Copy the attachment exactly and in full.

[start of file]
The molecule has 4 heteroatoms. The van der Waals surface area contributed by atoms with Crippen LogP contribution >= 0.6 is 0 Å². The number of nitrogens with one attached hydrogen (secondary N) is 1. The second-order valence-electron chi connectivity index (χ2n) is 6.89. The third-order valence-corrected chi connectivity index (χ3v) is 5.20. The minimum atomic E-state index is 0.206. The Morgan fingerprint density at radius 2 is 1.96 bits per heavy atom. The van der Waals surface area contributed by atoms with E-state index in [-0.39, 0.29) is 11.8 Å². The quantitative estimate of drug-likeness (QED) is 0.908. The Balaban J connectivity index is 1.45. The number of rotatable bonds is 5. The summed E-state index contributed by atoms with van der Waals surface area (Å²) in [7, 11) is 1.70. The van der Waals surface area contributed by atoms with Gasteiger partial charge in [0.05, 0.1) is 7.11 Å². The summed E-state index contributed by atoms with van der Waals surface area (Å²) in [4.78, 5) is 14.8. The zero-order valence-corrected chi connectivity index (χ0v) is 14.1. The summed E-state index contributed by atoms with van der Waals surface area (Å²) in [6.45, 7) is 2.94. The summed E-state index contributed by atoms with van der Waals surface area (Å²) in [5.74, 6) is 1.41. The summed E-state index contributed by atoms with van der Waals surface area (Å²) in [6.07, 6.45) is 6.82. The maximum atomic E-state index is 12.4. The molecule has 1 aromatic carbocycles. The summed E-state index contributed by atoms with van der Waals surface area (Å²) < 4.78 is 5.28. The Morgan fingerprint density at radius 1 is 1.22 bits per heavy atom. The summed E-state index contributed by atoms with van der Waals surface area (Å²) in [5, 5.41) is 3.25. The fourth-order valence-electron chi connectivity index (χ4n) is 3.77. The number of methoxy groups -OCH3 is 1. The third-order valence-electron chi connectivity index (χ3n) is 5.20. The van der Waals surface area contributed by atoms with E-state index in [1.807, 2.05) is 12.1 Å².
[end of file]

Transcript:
The molecule has 4 heteroatoms. The van der Waals surface area contributed by atoms with Crippen LogP contribution >= 0.6 is 0 Å². The number of nitrogens with one attached hydrogen (secondary N) is 1. The second-order valence-electron chi connectivity index (χ2n) is 6.89. The third-order valence-corrected chi connectivity index (χ3v) is 5.20. The minimum atomic E-state index is 0.206. The Morgan fingerprint density at radius 2 is 1.96 bits per heavy atom. The van der Waals surface area contributed by atoms with E-state index in [-0.39, 0.29) is 11.8 Å². The quantitative estimate of drug-likeness (QED) is 0.908. The Balaban J connectivity index is 1.45. The number of rotatable bonds is 5. The summed E-state index contributed by atoms with van der Waals surface area (Å²) in [7, 11) is 1.70. The van der Waals surface area contributed by atoms with Gasteiger partial charge in [0.05, 0.1) is 7.11 Å². The summed E-state index contributed by atoms with van der Waals surface area (Å²) in [4.78, 5) is 14.8. The zero-order valence-corrected chi connectivity index (χ0v) is 14.1. The summed E-state index contributed by atoms with van der Waals surface area (Å²) in [6.45, 7) is 2.94. The summed E-state index contributed by atoms with van der Waals surface area (Å²) in [5.74, 6) is 1.41. The summed E-state index contributed by atoms with van der Waals surface area (Å²) in [6.07, 6.45) is 6.82. The maximum atomic E-state index is 12.4. The molecule has 1 aromatic carbocycles. The summed E-state index contributed by atoms with van der Waals surface area (Å²) < 4.78 is 5.28. The Morgan fingerprint density at radius 1 is 1.22 bits per heavy atom. The summed E-state index contributed by atoms with van der Waals surface area (Å²) in [5, 5.41) is 3.25. The fourth-order valence-electron chi connectivity index (χ4n) is 3.77. The number of methoxy groups -OCH3 is 1. The third-order valence-electron chi connectivity index (χ3n) is 5.20. The van der Waals surface area contributed by atoms with E-state index in [1.807, 2.05) is 12.1 Å².